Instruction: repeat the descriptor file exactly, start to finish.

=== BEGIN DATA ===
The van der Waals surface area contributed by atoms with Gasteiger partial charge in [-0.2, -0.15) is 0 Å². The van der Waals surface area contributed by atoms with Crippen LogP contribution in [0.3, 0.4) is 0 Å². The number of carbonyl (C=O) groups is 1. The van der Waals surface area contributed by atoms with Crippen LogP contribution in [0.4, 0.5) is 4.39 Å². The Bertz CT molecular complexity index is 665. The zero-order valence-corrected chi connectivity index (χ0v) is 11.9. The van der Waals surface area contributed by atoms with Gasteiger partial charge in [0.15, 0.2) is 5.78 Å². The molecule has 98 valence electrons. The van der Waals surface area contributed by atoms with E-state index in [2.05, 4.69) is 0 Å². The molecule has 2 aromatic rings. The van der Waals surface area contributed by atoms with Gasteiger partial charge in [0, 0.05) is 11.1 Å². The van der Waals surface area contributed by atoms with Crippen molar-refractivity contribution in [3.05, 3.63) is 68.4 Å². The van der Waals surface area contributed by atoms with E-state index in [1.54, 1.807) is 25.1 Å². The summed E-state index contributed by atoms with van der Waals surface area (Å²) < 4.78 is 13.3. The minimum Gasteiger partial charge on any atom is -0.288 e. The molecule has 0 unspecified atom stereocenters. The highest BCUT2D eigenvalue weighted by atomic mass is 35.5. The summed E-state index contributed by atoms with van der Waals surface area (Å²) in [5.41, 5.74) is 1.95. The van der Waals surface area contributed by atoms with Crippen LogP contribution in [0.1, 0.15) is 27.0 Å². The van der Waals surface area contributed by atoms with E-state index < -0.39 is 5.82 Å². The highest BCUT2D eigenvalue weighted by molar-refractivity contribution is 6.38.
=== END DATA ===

The van der Waals surface area contributed by atoms with Gasteiger partial charge in [-0.2, -0.15) is 0 Å². The van der Waals surface area contributed by atoms with Crippen LogP contribution in [0.3, 0.4) is 0 Å². The number of carbonyl (C=O) groups is 1. The van der Waals surface area contributed by atoms with Crippen LogP contribution in [0.4, 0.5) is 4.39 Å². The Bertz CT molecular complexity index is 665. The zero-order valence-corrected chi connectivity index (χ0v) is 11.9. The van der Waals surface area contributed by atoms with Gasteiger partial charge in [0.15, 0.2) is 5.78 Å². The molecule has 98 valence electrons. The van der Waals surface area contributed by atoms with E-state index in [2.05, 4.69) is 0 Å². The molecule has 2 aromatic rings. The van der Waals surface area contributed by atoms with Gasteiger partial charge in [0, 0.05) is 11.1 Å². The van der Waals surface area contributed by atoms with Crippen molar-refractivity contribution in [3.05, 3.63) is 68.4 Å². The van der Waals surface area contributed by atoms with E-state index in [1.54, 1.807) is 25.1 Å². The summed E-state index contributed by atoms with van der Waals surface area (Å²) < 4.78 is 13.3. The minimum Gasteiger partial charge on any atom is -0.288 e. The molecule has 0 unspecified atom stereocenters. The highest BCUT2D eigenvalue weighted by atomic mass is 35.5. The summed E-state index contributed by atoms with van der Waals surface area (Å²) in [5.41, 5.74) is 1.95. The van der Waals surface area contributed by atoms with Crippen LogP contribution in [0.1, 0.15) is 27.0 Å². The van der Waals surface area contributed by atoms with E-state index < -0.39 is 5.82 Å². The highest BCUT2D eigenvalue weighted by molar-refractivity contribution is 6.38.